Nickel Reaches Three-Week High on Bets China Will Add Stimulus

Updated on

Nickel rose to the highest in almost three weeks as weaker economic data boosted speculation that officials will add to stimulus in China, the world’s biggest metals consumer.

China’s exports fell for a third month in May, while imports slumped the most since February, customs data showed Monday. The trade slowdown coincides with a slump in investment growth that is putting Premier Li Keqiang’s 2015 growth target of about 7 percent at risk, increasing the pressure for further economic stimulus from the People’s Bank of China.

“Every down tick in Chinese data is matched by expectations of stimulus,” Michael Turek, the head of base metals at BGC Partners Inc. in New York, said by e-mail. “If there is stimulus, including infrastructure development, demand for base metals will increase.”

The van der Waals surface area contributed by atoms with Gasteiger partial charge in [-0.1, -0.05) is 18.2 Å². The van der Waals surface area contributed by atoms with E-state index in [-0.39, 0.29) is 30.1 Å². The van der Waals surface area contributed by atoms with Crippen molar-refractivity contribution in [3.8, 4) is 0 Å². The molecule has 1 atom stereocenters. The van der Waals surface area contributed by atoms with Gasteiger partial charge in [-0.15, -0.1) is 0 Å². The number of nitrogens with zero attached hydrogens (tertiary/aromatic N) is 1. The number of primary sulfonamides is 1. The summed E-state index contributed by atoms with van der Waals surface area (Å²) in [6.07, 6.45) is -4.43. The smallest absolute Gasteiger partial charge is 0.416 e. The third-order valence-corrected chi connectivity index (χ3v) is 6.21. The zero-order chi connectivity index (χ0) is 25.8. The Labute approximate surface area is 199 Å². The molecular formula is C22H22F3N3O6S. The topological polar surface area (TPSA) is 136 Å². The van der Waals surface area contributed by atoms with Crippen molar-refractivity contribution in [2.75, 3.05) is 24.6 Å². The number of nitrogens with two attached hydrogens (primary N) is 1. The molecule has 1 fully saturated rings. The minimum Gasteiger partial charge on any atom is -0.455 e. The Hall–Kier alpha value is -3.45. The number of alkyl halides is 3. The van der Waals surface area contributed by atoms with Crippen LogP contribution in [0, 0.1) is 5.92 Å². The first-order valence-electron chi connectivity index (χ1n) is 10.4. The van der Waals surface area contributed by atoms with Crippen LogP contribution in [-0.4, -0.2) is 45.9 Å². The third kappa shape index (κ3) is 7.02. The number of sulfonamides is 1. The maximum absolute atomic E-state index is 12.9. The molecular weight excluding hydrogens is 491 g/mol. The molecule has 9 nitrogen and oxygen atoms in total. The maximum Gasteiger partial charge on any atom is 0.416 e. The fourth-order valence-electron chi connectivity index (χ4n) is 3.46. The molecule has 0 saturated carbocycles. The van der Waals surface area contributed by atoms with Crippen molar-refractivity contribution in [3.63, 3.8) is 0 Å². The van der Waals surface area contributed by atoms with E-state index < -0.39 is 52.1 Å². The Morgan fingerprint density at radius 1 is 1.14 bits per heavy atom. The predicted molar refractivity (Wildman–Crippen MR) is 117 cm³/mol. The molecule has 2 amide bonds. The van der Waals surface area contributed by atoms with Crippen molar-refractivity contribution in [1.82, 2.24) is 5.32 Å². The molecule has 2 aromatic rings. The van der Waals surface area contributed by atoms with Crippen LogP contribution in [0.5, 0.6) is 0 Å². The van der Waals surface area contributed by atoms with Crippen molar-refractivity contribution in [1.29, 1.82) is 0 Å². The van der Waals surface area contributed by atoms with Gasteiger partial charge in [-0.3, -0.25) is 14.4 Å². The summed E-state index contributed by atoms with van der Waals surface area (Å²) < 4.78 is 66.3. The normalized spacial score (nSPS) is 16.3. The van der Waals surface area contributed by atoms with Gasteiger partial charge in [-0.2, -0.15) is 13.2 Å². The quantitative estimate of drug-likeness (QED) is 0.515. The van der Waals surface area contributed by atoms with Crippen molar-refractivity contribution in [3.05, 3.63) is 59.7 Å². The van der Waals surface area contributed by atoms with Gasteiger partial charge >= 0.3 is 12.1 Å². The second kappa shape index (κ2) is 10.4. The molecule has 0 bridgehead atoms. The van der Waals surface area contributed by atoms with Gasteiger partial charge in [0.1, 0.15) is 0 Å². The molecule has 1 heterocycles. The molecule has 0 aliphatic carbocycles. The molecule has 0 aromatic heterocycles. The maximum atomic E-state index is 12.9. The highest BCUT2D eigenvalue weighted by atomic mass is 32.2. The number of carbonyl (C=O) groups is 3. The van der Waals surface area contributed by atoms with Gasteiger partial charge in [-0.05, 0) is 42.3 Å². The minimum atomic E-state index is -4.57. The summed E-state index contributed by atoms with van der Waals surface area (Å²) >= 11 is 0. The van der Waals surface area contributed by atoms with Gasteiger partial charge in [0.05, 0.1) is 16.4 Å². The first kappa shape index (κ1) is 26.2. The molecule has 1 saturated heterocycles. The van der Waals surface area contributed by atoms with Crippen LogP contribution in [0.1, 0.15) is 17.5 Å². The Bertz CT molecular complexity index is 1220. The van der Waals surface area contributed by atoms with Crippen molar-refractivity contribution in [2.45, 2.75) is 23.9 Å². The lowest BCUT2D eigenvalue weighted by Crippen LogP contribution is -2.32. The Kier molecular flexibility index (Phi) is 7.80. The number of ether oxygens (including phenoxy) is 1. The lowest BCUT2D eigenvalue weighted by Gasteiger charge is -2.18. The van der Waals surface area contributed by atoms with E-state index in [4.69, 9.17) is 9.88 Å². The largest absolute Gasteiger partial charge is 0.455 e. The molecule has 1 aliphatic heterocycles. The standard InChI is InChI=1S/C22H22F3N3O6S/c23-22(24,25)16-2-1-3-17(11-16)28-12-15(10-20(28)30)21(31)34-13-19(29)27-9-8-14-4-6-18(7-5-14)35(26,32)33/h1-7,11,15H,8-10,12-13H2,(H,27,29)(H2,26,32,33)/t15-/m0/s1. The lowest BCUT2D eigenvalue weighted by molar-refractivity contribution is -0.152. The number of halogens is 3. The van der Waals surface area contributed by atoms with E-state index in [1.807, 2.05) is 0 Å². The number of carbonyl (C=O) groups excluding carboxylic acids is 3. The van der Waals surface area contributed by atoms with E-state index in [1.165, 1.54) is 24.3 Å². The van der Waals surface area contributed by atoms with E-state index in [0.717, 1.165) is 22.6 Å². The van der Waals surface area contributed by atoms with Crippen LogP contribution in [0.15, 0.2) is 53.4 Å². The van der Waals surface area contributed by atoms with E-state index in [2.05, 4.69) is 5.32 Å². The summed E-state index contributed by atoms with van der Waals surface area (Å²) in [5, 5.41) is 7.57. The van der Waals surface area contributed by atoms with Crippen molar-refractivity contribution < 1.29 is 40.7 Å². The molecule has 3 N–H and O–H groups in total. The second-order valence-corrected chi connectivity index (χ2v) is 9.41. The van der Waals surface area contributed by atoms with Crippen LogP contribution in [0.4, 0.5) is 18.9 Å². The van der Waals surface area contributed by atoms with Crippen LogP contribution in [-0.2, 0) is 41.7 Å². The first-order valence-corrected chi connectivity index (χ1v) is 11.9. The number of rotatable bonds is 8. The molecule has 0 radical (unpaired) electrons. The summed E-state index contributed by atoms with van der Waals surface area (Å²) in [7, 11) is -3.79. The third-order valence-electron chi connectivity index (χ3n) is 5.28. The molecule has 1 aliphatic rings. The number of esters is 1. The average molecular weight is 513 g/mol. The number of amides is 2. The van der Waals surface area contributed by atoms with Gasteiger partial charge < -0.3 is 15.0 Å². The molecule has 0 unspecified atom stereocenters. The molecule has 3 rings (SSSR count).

On the London Metal Exchange, nickel for delivery in three months climbed 2 percent to close at $13,440 a metric ton at 5:50 p.m. local time, the highest price since May 19.

Workers at Sherritt International Corp.’s Ambatovy nickel project in Madagascar may go on strike after job cuts at the mine, a labor-union official said Monday. The dollar fell against a basket of 10 trading partners, boosting the appeal of commodities as alternative investments.

“The weaker dollar today is supporting the metals,” David Meger, the director of metals trading at High Ridge Futures in Chicago, said in a telephone interview.

Also on the LME, copper, lead, tin and zinc rose, while aluminum was unchanged. On the Comex in New York, copper futures for July delivery climbed 0.1 percent to $2.6965 a pound.

Before it's here, it's on the Bloomberg Terminal. LEARN MORE